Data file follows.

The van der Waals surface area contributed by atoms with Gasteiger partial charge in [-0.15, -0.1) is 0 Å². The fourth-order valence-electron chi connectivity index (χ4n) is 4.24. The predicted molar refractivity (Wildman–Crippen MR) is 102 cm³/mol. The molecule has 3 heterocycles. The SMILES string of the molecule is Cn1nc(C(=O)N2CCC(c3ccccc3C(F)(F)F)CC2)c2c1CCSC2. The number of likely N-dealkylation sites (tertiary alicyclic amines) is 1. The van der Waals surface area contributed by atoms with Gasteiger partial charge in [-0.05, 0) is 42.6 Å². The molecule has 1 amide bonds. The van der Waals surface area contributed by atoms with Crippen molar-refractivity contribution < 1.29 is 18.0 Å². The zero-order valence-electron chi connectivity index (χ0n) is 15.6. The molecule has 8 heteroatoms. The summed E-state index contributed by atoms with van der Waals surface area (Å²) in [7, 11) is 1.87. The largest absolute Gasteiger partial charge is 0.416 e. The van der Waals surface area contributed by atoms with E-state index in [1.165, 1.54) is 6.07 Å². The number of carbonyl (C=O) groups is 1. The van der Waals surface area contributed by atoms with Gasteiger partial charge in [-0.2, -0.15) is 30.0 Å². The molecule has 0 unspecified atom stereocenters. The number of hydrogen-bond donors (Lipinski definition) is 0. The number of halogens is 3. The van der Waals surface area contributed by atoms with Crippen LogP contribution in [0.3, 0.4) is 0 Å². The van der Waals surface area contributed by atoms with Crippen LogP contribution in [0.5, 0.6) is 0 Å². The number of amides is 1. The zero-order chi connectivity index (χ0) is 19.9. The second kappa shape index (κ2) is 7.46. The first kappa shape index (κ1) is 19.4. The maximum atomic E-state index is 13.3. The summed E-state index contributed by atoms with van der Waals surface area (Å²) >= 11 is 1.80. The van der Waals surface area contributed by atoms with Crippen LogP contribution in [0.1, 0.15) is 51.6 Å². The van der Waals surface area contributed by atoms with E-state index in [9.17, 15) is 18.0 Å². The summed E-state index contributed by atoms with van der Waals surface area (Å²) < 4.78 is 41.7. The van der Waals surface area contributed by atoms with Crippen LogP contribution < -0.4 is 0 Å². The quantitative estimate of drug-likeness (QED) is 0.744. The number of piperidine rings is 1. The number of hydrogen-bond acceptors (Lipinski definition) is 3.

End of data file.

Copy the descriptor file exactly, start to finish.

The van der Waals surface area contributed by atoms with Gasteiger partial charge in [-0.15, -0.1) is 0 Å². The fourth-order valence-electron chi connectivity index (χ4n) is 4.24. The predicted molar refractivity (Wildman–Crippen MR) is 102 cm³/mol. The molecule has 3 heterocycles. The SMILES string of the molecule is Cn1nc(C(=O)N2CCC(c3ccccc3C(F)(F)F)CC2)c2c1CCSC2. The number of likely N-dealkylation sites (tertiary alicyclic amines) is 1. The van der Waals surface area contributed by atoms with Gasteiger partial charge in [-0.05, 0) is 42.6 Å². The molecule has 1 amide bonds. The van der Waals surface area contributed by atoms with Crippen molar-refractivity contribution < 1.29 is 18.0 Å². The zero-order valence-electron chi connectivity index (χ0n) is 15.6. The molecule has 8 heteroatoms. The summed E-state index contributed by atoms with van der Waals surface area (Å²) in [7, 11) is 1.87. The largest absolute Gasteiger partial charge is 0.416 e. The van der Waals surface area contributed by atoms with E-state index in [1.165, 1.54) is 6.07 Å². The number of carbonyl (C=O) groups is 1. The van der Waals surface area contributed by atoms with Gasteiger partial charge in [-0.2, -0.15) is 30.0 Å². The molecule has 0 unspecified atom stereocenters. The number of hydrogen-bond donors (Lipinski definition) is 0. The number of halogens is 3. The van der Waals surface area contributed by atoms with Crippen LogP contribution in [0.3, 0.4) is 0 Å². The van der Waals surface area contributed by atoms with Crippen LogP contribution in [0.5, 0.6) is 0 Å². The number of amides is 1. The zero-order chi connectivity index (χ0) is 19.9. The second kappa shape index (κ2) is 7.46. The first kappa shape index (κ1) is 19.4. The maximum atomic E-state index is 13.3. The summed E-state index contributed by atoms with van der Waals surface area (Å²) >= 11 is 1.80. The van der Waals surface area contributed by atoms with Crippen LogP contribution in [0.1, 0.15) is 51.6 Å². The van der Waals surface area contributed by atoms with E-state index in [9.17, 15) is 18.0 Å². The summed E-state index contributed by atoms with van der Waals surface area (Å²) < 4.78 is 41.7. The van der Waals surface area contributed by atoms with Crippen LogP contribution < -0.4 is 0 Å². The quantitative estimate of drug-likeness (QED) is 0.744. The number of piperidine rings is 1. The number of hydrogen-bond acceptors (Lipinski definition) is 3.